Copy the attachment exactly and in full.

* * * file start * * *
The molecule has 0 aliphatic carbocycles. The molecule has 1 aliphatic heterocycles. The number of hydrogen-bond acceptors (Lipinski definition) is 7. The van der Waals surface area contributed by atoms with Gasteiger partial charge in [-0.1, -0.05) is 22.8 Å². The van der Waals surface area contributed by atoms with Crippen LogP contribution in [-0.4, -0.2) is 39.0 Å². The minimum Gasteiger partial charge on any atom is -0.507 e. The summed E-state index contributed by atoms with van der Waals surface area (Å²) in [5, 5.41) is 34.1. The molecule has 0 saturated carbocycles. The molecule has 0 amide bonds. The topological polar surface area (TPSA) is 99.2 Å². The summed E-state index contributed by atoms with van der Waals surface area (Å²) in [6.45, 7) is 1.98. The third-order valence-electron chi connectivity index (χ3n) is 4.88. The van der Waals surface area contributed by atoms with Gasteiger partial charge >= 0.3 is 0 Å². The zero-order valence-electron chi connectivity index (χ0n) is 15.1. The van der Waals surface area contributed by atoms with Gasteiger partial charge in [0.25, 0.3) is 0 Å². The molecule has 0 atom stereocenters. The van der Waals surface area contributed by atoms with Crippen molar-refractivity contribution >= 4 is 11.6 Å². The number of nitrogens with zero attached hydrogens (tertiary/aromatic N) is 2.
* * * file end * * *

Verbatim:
The molecule has 0 aliphatic carbocycles. The molecule has 1 aliphatic heterocycles. The number of hydrogen-bond acceptors (Lipinski definition) is 7. The van der Waals surface area contributed by atoms with Gasteiger partial charge in [-0.1, -0.05) is 22.8 Å². The van der Waals surface area contributed by atoms with Crippen LogP contribution in [-0.4, -0.2) is 39.0 Å². The minimum Gasteiger partial charge on any atom is -0.507 e. The summed E-state index contributed by atoms with van der Waals surface area (Å²) in [5, 5.41) is 34.1. The molecule has 0 saturated carbocycles. The molecule has 0 amide bonds. The topological polar surface area (TPSA) is 99.2 Å². The summed E-state index contributed by atoms with van der Waals surface area (Å²) in [6.45, 7) is 1.98. The third-order valence-electron chi connectivity index (χ3n) is 4.88. The van der Waals surface area contributed by atoms with Gasteiger partial charge >= 0.3 is 0 Å². The zero-order valence-electron chi connectivity index (χ0n) is 15.1. The van der Waals surface area contributed by atoms with Gasteiger partial charge in [0.25, 0.3) is 0 Å². The molecule has 0 atom stereocenters. The van der Waals surface area contributed by atoms with Crippen molar-refractivity contribution >= 4 is 11.6 Å². The number of nitrogens with zero attached hydrogens (tertiary/aromatic N) is 2.